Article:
Matsue (Japon): Oldest human-shaped 'haniwa' found in the Ishiya burial mound
Oldest human-shaped 'haniwa' in Japan found in Shimane Prefecture
Three of the haniwa figures that were recently discovered in Shimane Prefecture are pictured at Yakumotatsu-Fudokinooka Museum in Matsue, Shimane Prefecture, on March 8. From left are the chair part of a seated person's figure, the lower body of a sumo wrestler, and a horse. (Mainichi)
Fragments of fifth-century clay figures shaped in human form have been found at a burial mound here -- the oldest such figures ever discovered in Japan, according to local officials.
The terra-cotta "haniwa" figures are presumed to have been made for ritual use and buried with the dead in ancient Japan. The six figures were unearthed from the Ishiya burial mound in the Shimane Prefecture capital of Matsue, local board of education officials said on March 8.
Two of the six figures depict sumo wrestlers, two are in the form of warriors, and one depicts the chair portion of a seated human. Archeologists believe the remaining one may depict an aristocrat.
One of the sumo wrestling figures shows the lower part of a human body dressed in a loincloth with spiny weapons attached to the ankles. The height of the complete figure is estimated to have been approximately 110 to 120 centimeters.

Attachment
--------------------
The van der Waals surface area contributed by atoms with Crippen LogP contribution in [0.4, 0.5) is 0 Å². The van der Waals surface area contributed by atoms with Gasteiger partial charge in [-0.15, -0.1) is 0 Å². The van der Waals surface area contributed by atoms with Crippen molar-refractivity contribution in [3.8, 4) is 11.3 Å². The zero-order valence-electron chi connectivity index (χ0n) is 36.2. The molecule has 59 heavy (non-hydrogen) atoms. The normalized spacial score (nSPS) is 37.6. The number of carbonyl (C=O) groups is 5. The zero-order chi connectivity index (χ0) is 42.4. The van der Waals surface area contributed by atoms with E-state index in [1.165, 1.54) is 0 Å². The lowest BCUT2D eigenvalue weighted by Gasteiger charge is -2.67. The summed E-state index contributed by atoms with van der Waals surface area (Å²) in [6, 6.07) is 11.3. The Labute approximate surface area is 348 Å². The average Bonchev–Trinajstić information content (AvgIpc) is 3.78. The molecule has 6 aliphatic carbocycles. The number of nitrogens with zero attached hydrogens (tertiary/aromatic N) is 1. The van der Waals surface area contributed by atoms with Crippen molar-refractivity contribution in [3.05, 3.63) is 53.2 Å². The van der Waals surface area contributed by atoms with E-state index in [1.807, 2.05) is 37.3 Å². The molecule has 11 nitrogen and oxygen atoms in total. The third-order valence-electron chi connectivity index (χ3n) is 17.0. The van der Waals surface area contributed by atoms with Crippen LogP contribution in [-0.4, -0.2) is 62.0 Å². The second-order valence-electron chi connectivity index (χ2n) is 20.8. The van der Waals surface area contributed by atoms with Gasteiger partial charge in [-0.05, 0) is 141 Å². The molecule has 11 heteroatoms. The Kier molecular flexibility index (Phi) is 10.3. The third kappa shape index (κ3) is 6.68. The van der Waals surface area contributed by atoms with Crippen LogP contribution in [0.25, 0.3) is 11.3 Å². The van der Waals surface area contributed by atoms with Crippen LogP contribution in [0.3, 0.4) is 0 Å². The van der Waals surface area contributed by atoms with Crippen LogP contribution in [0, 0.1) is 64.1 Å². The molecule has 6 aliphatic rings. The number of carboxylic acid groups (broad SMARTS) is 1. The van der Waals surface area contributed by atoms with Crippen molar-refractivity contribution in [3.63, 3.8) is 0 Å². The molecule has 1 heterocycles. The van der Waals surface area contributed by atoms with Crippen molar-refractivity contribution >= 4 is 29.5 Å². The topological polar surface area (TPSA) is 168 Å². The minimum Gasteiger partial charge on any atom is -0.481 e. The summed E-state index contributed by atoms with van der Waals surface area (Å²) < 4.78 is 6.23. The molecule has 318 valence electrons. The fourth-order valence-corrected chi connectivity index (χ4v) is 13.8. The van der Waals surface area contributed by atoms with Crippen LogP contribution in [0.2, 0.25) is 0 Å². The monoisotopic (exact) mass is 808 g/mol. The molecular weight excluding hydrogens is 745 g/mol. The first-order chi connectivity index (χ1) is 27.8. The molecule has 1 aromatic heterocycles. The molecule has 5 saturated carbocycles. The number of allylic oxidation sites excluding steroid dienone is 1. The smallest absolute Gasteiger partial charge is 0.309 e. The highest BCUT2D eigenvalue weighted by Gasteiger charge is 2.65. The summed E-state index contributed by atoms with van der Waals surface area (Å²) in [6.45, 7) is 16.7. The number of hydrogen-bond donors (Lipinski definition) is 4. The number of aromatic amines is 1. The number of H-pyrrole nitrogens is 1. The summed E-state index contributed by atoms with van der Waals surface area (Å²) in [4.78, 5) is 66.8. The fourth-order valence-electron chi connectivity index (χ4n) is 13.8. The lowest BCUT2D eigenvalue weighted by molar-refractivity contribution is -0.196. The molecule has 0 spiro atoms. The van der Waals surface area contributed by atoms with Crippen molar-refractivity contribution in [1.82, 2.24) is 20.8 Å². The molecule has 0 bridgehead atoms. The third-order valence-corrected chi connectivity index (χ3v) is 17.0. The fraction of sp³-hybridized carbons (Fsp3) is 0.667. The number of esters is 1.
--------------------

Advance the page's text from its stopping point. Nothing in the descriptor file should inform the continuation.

According to officials, although several other ancient human-shaped haniwa parts, including a shrine maiden's head, were previously discovered at the Daisenryo (Emperor Nintoku) mound in Sakai, Osaka Prefecture, this is the first time that haniwa in the form of wrestlers, warriors and a seated person have been ever found in Japan.
Archeologists believe that the use of human-shaped haniwa sets began around the fifth century -- about the same period that the recently discovered haniwa are presumed to date from -- at large keyhole-shaped mounds in the southern-central Kinki region of Japan, which includes Osaka, Kyoto, Nara, and other prefectures.
"This is a major discovery, because it shows that the Yamato rulers at the time had close ties to powerful clans in the Izumo region (modern day Shimane Prefecture)," says Katsuhisa Takahashi, a professor of archeology at Hanazono University in Kyoto Prefecture.
Along with the six human-form haniwa, archeologists further discovered two horse figures, also presumed to be among the oldest of their kind in Japan.
During a major 1978 excavation at the Ishiya mound in Matsue, archeologists discovered a large quantity of other haniwa fragments. The recent discovery comes as the Shimane Museum of Ancient Izumo reorganizes its collection of the ancient figures ahead of an exhibition in Kyoto this summer.
The haniwa will be on display at Shimane Prefecture's Yakumotatsu-Fudokinooka Museum from March 10 to 20, and at the Shimane Museum of Ancient Izumo between March 22 and May 21.